EU probes TV makers over energy efficiency test scores
The European Commission says it is "following up" two reports that raise concerns that software used in TVs may be skewing their energy rating scores.
One study indicates that some Samsung TVs nearly halve their power consumption when a standardised test is carried out.
Another accuses a different unnamed manufacturer of adjusting the brightness of its sets when they "recognise" the test film involved.
Samsung has denied any wrongdoing.
It acknowledged that it used software that altered its televisions' performance during tests, but said this was the effect of a general energy efficiency feature that came into effect during normal use and had nothing to do with the testing process.
However, one environmental campaign group has likened the accusations to the Volkswagen diesel scandal, in which the German car firm admitted to programming its cars to deliberately cheat emissions tests.
Televisions' energy efficiency ratings are based on the power they use while screening a 10-minute video, which contains a mix of fast and slow-moving content shown at different brightness levels.
Manufacturers run the test themselves and then file the results. Some of these are then double-checked by various countries' energy regulatory bodies.
The study involving Samsung was carried out by ComplianTV, a consortium that represents various non-governmental organisations including the UK's Energy Saving Trust (EST). News of the study was first reported by the Guardian newspaper.
ComplianTV's researchers found that the power demands of one of the South Korean firm's LCD TVs dropped from 70 watts to about 39 watts within a minute of the test video starting.
"That's not normal, it's an anomaly," explained Richard Kay, an EST spokesman.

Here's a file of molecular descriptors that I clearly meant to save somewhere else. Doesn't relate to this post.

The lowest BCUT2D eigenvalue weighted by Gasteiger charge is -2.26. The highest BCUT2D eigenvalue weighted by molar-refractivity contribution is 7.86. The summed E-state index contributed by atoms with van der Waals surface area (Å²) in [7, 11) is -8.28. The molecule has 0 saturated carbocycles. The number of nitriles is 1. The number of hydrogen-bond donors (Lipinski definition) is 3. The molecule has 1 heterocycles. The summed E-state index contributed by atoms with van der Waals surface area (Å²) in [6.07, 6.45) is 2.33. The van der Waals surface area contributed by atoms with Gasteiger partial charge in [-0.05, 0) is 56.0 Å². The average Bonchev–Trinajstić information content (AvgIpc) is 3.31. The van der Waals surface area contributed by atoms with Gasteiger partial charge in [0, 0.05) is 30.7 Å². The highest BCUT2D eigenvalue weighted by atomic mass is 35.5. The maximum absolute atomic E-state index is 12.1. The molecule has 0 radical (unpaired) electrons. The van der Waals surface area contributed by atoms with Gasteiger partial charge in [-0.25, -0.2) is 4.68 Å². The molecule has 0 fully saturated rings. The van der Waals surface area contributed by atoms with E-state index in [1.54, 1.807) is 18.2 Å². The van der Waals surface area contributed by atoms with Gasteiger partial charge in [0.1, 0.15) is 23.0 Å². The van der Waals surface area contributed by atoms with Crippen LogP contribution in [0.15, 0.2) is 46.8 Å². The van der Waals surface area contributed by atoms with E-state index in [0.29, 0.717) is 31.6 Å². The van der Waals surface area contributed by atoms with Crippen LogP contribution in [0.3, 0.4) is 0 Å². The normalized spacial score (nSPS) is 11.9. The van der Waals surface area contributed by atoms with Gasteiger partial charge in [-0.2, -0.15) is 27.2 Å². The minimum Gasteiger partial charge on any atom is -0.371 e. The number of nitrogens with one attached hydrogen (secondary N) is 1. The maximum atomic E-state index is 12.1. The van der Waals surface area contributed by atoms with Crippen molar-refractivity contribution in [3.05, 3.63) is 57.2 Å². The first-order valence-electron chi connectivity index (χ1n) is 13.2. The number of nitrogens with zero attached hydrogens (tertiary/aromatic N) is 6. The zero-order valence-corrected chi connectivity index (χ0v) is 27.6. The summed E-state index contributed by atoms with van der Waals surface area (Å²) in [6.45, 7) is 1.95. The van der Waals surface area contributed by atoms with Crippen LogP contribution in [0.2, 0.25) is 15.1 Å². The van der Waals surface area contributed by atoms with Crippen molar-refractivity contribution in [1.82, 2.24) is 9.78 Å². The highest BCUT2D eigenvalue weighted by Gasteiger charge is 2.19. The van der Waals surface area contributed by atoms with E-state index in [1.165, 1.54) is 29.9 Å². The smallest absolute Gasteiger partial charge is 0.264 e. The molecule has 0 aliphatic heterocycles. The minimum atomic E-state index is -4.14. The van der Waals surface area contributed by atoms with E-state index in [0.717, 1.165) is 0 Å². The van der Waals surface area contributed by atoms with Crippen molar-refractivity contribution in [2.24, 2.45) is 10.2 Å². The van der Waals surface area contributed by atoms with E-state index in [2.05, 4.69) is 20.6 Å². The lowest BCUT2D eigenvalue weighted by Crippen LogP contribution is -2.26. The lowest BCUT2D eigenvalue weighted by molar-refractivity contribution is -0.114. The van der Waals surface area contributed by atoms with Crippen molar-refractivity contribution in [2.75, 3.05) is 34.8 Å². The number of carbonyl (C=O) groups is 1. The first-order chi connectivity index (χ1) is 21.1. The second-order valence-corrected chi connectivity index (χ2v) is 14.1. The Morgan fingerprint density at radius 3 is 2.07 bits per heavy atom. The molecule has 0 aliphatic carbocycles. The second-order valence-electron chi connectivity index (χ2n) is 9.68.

But he added: "We don't have any evidence to back up the accusation that Samsung has a technology to recognise when it is tested."
Samsung said it "firmly rejected" suggestions that it had designed its TV settings to deliberately produce misleading power performance results.
But it acknowledged that "motion lighting" - a feature introduced in 2011 that controls TV screens' backlights - was causing the discrepancy.
"It is a standard out-of-the-box feature, which is switched on when the customer takes delivery of their TV, and remains on whenever the customer chooses to watch their TV in standard viewing mode," it said in a blog.
"It is a default setting which works both in the lab and at home; delivering energy savings and helping us to reduce our environmental impact."
The second study was carried out by the Swedish Energy Agency, which wrote to the European Commission to alert it of its findings in January.
The agency has not disclosed which company's televisions it tested.
But the BBC understands that sets belonging to a single manufacturer that was not Samsung were judged to "clearly recognise" the test film.
"These displays immediately lower their energy use by adjusting the brightness of the display when the standard film is being run," the report concluded.
"This is a way of avoiding the market surveillance authorities and should be addressed by the Commission."
'Brave new world'
The European Commission said it now planned to explore the two sets of findings.
"We will follow up both of them," Anna-Kaisa Itkonen, spokeswoman for climate action and energy, told the BBC.
"We will first of all verify if the problem has occurred. If it has we will estimate at what scale and whether the use of alleged defeat devices results in products being tested as compliant when they are in fact not.
"So, we therefore cannot yet judge the extent of the problem."
She stressed that at this stage the Commission had not launched a formal investigation.
One campaign group highlighted that UK regulators had raised concerns about some TVs adjusting their power-use during tests "to get a better energy label ranking" as far back as 2011.
"We've got government agencies appearing to find gadgets that detect test conditions, which smacks of the VW case," said Jack Hunter from the European Environmental Bureau.
"We're entering a brave new world of sophisticated, connected technology, which could be a great thing, but is also open to abuse.
"It's vital that government officials have the resources and a bullish attitude to ensure that everyone is playing by the rules."